Beyond the pictographs and some cliff-hugging granaries, the canyon walls were really closing inBeyond the pictographs and some cliff hugging granaries, the canyon walls were really closing in

Mom hiking alongside some sandstone cliffsMom alongside some sandstone cliffs

By this point, the canyon walls had closed in enough that the trail now skirted Calf CreekBy this point, the canyon walls had closed in enough that the trail now skirted Calf Creek

Approaching Lower Calf Creek FallsApproaching Lower Calf Creek Falls

Finally making it to the Lower Calf Creek FallsFinally making it to the Lower Calf Creek Falls

The kids really enjoyed the plunge pool at Lower Calf Creek Falls.  It definitely made them momentarily forget all the hiking they did to get hereThe kids really enjoyed the plunge pool at Lower Calf Creek Falls. It definitely made them momentarily forget all the hiking they did to get here

Looking along the edge of the plunge pool showing that even though there were already more than a few dozen people here, it didn't feel that crowdedLooking along the edge of the plunge pool showing that even though there were already more than a few dozen people here, it didn't feel that crowded

Our first look at Lower Calf Creek Falls in gorgeous morning light back in June 2001Our first look at Lower Calf Creek Falls in gorgeous morning light back in June 2001. Note how it seemed not much has changed between our 2001 visit and our more recent visits in 2006 and 2018.

Angled view of Lower Calf Creek FallsAngled view of Lower Calf Creek Falls (as seen back in 2001)

Leaving Lower Calf Creek Falls and making the long hike back to the parking lotLeaving the falls and making the long hike back to the parking lot

The sandy surface also took its toll on us on the return hikeThe sandy surface also took its toll on us on the return hike

The crew found this shady spot with natural sandstone benches to have a fruit snack and water break to re-energize for the home stretchThe crew found this shady spot with natural sandstone benches to have a fruit snack and water break to re-energize for the home stretch

Finally back at the busy parking lot.  Good thing we had a relatively early startFinally back at the busy parking lot. Good thing we had a relatively early start


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VIDEOS OF THE FALLS


Sweep across the cliffs at the top of Calf Creek before sweeping the plunge pool then tracing the waterfall itself


Sweeping the area at the base of the waterfall before walking across to the other side and doing a sweep from there


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DRIVING DIRECTIONS

Lower Calf Creek Falls was located between the towns of Escalante and Boulder right in the heart of the Grand Staircase National Monument. We'll describe the driving directions from Escalante since that was how we did this drive.

From the town of Escalante, we drove east on the UT12 for just under 16 miles. This stretch of road passed through a wonderland of sandstone and slickrock formations (some of them very reminiscent of Jabba the Hut in the various Star Wars movies). There were a few signed pullouts allowing us to take in the views along the way.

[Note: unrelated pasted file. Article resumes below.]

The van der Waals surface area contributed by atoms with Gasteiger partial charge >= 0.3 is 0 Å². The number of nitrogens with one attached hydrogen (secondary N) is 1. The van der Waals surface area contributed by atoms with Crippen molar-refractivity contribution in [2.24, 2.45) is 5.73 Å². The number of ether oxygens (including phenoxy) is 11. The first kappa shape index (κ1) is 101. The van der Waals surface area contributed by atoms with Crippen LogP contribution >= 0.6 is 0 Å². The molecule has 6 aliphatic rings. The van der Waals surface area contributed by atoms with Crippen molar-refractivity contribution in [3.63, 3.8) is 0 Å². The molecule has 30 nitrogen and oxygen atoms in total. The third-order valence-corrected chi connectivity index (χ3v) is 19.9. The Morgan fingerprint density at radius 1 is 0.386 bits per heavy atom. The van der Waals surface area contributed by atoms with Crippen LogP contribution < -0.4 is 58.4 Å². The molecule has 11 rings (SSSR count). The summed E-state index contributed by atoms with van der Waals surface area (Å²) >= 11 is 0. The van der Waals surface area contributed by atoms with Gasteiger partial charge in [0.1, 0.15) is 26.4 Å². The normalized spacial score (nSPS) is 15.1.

After passing the Escalante River, now long thereafter, we reached the well-signed turnoff on our left for the Calf Creek Recreation Area. A short descent further, we reached the day use parking area between a fee payment signboard and restroom facility. The day use fee per vehicle was $5 using the pay-and-display system. However, as of our latest visit in 2018, our Interagency Pass (formerly the National Parks Pass) and Mom's Golden Age Pass were both accepted here, so we just had to display them in our parked vehicles to be exempt from the cash fee.

Note that if we were coming south on the UT12 from Boulder, the right turn into the Calf Creek Recreation Area was a sharp turn. Therefore, long vehicles like RVs or trailers were prohibited from making that turn directly.

Finally, if you come later in the day (say late morning or afterwards), we've seen the parking lot overfill and parked cars spill onto Highway 12. I'd imagine that you'd have to find space on the shoulders of the highway then walk towards the Calf Creek Recreation Area and trail if you're faced with this situation.

For some geographical context, Escalante was about 65 miles (90 minutes drive) south of Torrey, 184 miles (over 3 hours drive) from St George, 303 miles (under 5 hours drive) from Las Vegas, Nevada, and 327 miles (over 5.5 hours drive) north of Flagstaff, Arizona. And if you're thinking about gunning it from Los Angeles, realize that it's 571 miles (roughly 9 hours drive).




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ITINERARIES

For more information about our itineraries involving this waterfall, check out the following links.




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MAP OF THE FALLS



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TRIP REPORTS

For more information about our experiences with this waterfall, check out the following travel stories.




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TRIP PLANNING RESOURCES




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NEARBY WATERFALLS




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Favorite childhood spot 40 years ago (Lower Calf Creek Falls) 
My family often went camping in southern Utah when I was a kid in the '70s. At that time, few people knew about Lower Calf Creek Falls . We backpacked …